Cenozoic sediments in the southern Tarim Basin: implications for the uplift of northern Tibet and evolution of the Taklimakan Desert
Hongbo Zheng, Ryuji Tada, Juntao Jia, Colin Lawrence, Ke Wang, 2010. "Cenozoic sediments in the southern Tarim Basin: implications for the uplift of northern Tibet and evolution of the Taklimakan Desert", Monsoon Evolution and Tectonic–Climate Linkage in Asia, P. D. Clift, R. Tada, H. Zheng
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Cenozoic sedimentary successions along the southern margin of the Tarim Basin, western China, reach up to 10 km in thickness. The two studied sections, the Yecheng and Aertashi, comprise c. 4.5 km and c. 7.0 km of clastic sedimentary rocks respectively. The base of the Yecheng section has been dated palaeomagnetically to be about 8 Ma. Age control of the Aertashi section is based on 87Sr/86Sr measurements (for the basal marine bed), together with magnetostratigraphy and regional stratigraphic correlation. The lower part of each section is mainly composed of fine-grained mudstone and fine sandstone, which makes up the Wuqian Group (Miocene). The palaeoenvironment is low-energy, meandering and braided streams. The middle part is composed of red mudstone, sandstone with thin conglomerate beds, which make up the Artux Formation (Pliocene). The palaeoenvironment is a distal- to mid-fan environment. The uppermost part of the section, known as the Xiyu Formation (Plio-Pleistocene), consists of cobble and boulder conglomerate intercalated with massive siltstone lenses, which formed as proximal alluvial fan and aeolian deposits. Neogene red beds passing upward into upward-coarsening conglomerate and debris-flow deposits record the change in palaeoslope related to uplift of the northern margin of Tibetan Plateau.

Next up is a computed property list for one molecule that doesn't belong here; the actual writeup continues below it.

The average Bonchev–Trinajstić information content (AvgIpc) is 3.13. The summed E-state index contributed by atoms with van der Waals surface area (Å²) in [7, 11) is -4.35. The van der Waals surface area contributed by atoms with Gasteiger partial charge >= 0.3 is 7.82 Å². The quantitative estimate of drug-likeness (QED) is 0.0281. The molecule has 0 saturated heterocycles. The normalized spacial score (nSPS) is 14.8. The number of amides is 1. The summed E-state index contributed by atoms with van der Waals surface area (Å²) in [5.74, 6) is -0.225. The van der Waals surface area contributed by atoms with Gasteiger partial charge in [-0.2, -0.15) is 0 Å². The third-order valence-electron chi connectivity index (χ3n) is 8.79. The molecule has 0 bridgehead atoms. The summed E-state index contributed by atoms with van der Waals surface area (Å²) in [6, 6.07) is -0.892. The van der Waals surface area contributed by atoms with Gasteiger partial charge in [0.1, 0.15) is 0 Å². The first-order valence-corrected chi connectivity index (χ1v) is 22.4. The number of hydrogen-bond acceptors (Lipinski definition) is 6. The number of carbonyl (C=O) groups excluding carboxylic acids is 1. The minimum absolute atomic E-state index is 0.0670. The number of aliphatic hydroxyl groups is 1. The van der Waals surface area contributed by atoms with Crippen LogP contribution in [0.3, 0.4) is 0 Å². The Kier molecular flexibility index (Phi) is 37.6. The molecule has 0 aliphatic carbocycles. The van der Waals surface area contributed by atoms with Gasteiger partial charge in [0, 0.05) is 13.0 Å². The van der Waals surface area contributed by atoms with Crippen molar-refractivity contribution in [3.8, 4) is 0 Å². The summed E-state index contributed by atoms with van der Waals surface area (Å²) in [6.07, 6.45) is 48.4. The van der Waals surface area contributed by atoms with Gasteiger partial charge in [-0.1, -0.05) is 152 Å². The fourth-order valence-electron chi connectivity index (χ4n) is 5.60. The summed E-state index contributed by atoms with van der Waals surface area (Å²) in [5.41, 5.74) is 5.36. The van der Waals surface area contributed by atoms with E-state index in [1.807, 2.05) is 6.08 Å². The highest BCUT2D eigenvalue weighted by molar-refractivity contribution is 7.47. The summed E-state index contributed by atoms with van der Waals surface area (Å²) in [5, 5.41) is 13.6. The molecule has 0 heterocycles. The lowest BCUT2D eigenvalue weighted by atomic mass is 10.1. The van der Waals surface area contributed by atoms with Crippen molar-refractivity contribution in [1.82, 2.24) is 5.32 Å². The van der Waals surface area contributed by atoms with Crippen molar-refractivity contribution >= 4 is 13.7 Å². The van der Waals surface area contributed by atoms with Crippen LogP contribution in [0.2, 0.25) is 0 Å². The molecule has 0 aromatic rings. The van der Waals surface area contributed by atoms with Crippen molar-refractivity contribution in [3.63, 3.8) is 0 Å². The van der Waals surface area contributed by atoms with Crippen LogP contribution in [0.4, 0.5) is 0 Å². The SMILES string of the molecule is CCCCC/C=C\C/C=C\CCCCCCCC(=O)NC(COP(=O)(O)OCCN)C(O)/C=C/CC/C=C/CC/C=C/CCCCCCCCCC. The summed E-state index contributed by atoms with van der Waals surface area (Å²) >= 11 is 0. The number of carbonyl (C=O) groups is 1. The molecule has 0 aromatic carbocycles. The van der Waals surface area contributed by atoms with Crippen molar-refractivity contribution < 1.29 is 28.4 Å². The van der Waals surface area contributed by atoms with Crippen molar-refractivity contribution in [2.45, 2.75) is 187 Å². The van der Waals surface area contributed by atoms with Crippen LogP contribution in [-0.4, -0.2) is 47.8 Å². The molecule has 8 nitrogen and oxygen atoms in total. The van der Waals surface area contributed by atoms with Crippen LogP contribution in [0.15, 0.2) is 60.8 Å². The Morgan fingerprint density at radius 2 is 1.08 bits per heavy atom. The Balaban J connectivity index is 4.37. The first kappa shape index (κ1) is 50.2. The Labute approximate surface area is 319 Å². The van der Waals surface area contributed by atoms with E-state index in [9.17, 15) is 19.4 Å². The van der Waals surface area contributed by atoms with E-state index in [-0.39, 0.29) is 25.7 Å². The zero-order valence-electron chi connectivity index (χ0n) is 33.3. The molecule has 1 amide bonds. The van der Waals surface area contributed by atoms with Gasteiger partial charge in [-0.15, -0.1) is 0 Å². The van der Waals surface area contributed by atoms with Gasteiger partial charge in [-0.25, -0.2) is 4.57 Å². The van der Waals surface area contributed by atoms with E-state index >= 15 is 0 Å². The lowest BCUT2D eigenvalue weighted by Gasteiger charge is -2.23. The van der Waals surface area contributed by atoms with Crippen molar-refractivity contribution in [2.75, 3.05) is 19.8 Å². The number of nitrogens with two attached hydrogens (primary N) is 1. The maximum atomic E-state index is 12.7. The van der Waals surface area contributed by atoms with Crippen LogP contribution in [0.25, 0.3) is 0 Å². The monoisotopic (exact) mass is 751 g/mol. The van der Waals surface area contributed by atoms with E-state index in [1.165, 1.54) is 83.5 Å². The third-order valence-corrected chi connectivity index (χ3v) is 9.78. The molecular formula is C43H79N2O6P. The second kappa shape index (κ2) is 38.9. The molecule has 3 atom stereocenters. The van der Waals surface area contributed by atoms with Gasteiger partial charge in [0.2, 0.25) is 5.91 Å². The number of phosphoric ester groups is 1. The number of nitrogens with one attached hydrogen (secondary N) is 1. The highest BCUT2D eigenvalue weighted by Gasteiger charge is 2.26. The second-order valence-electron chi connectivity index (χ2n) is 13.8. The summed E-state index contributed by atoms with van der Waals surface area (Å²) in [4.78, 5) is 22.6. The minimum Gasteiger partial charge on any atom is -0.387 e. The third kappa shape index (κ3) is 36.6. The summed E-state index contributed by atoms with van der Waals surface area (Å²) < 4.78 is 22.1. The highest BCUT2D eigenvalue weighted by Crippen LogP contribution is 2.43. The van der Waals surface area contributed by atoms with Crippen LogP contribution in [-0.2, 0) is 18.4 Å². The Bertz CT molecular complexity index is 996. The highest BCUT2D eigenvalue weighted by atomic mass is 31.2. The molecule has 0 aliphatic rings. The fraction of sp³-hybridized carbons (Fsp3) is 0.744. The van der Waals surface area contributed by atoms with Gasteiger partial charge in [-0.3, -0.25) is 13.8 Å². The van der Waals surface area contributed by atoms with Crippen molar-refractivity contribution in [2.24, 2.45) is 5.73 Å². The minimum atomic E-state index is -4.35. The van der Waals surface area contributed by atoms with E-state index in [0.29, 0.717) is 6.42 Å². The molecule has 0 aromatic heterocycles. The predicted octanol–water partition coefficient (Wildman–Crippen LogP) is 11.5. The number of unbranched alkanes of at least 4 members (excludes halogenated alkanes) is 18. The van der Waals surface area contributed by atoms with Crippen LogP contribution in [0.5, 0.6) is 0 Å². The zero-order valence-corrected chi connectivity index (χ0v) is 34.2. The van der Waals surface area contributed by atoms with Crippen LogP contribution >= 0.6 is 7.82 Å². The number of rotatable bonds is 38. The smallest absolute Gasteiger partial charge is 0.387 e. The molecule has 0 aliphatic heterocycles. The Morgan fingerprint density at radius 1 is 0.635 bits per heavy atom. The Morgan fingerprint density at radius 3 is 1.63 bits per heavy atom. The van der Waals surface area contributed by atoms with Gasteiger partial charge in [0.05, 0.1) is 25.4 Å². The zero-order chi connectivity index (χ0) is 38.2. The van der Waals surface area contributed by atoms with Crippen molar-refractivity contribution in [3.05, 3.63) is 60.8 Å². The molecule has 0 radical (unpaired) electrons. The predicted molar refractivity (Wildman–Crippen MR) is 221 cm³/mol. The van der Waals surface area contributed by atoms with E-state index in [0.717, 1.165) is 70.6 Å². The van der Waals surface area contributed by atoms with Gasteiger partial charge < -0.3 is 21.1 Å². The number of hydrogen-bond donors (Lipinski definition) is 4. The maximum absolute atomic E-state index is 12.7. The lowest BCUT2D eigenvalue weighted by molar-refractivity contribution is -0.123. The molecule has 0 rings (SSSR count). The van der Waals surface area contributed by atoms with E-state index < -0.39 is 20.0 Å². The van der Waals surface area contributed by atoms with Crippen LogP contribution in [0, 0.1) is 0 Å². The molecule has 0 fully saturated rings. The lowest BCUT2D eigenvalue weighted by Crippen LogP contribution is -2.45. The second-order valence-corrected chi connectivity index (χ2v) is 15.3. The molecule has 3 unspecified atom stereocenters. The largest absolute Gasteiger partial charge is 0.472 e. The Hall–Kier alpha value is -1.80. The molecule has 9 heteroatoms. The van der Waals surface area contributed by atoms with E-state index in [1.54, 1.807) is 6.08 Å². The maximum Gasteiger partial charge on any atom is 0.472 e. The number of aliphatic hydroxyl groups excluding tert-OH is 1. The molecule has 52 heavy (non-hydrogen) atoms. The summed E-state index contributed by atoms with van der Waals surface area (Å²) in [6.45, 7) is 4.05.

The formation of aeolian dunes at c. 8 Ma, and underlying playa lake deposits (as at Aertashi), may indicate an arid, enclosed basin in the southern Tarim after this time. Sedimentological characteristics, together with grain size distribution and geochemistry of siltstone bands in the Xiyu and Artux Formations, point to an aeolian origin. This indicates that the Taklimakan Desert and the regional climate regime may have been fully developed by the Early Pliocene. The onset of aeolian sedimentation in the southern Tarim Basin coincided with uplift of the northern Tibetan Plateau, as inferred from the lithofacies change. Tibetan Plateau uplift resulted in the shift of sedimentary environments northwards into the southern Tarim Basin, and could well have triggered the onset of full aridity in the Taklimakan region as a whole.
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The Earth’s climate varies through geological time as a result of external, orbital processes, as well as the positions of continents, growth of mountains and the opening and closure of oceanic gateways. Climate modelling suggests that the intensity of the Asian monsoon should correlate, at least in part, with the uplift history of the Tibetan Plateau and the Himalaya, as well as the evolution of gateways and the retreat of shallow seas in Central Asia. Long-term reconstructions of both mountain building and monsoon activity are key to testing the proposed links. This collection of papers presents a series of new studies documenting the variations of the Asian monsoon on orbital and tectonic timescales, together with the impact this has had on environmental conditions. The issue of which proxies are best suited to measuring monsoons is addressed, as is the effect that the monsoon has had on erosion and the formation of the stratigraphic record both on and offshore.